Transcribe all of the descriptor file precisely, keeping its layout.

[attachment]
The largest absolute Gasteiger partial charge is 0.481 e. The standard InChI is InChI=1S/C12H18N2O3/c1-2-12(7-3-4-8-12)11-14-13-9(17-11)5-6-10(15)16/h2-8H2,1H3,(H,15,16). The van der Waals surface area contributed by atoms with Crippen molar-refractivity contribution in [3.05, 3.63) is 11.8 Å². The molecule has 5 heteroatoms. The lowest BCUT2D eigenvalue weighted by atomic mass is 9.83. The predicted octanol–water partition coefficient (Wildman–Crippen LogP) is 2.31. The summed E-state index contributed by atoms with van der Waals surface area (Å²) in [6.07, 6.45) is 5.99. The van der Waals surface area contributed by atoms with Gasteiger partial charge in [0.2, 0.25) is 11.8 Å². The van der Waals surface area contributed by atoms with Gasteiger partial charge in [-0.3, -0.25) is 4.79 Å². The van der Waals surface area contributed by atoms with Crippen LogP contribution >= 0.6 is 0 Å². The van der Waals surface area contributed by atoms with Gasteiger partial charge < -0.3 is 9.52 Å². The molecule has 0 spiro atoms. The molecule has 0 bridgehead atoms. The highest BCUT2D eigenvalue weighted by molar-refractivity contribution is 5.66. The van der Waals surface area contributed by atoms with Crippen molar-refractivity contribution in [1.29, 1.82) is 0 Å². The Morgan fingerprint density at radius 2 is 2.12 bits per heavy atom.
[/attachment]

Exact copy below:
The largest absolute Gasteiger partial charge is 0.481 e. The standard InChI is InChI=1S/C12H18N2O3/c1-2-12(7-3-4-8-12)11-14-13-9(17-11)5-6-10(15)16/h2-8H2,1H3,(H,15,16). The van der Waals surface area contributed by atoms with Crippen molar-refractivity contribution in [3.05, 3.63) is 11.8 Å². The molecule has 5 heteroatoms. The lowest BCUT2D eigenvalue weighted by atomic mass is 9.83. The predicted octanol–water partition coefficient (Wildman–Crippen LogP) is 2.31. The summed E-state index contributed by atoms with van der Waals surface area (Å²) in [6.07, 6.45) is 5.99. The van der Waals surface area contributed by atoms with Gasteiger partial charge in [0.2, 0.25) is 11.8 Å². The van der Waals surface area contributed by atoms with Gasteiger partial charge in [-0.3, -0.25) is 4.79 Å². The van der Waals surface area contributed by atoms with Crippen LogP contribution >= 0.6 is 0 Å². The van der Waals surface area contributed by atoms with Gasteiger partial charge < -0.3 is 9.52 Å². The molecule has 0 spiro atoms. The molecule has 0 bridgehead atoms. The highest BCUT2D eigenvalue weighted by molar-refractivity contribution is 5.66. The van der Waals surface area contributed by atoms with Crippen molar-refractivity contribution in [1.29, 1.82) is 0 Å². The Morgan fingerprint density at radius 2 is 2.12 bits per heavy atom.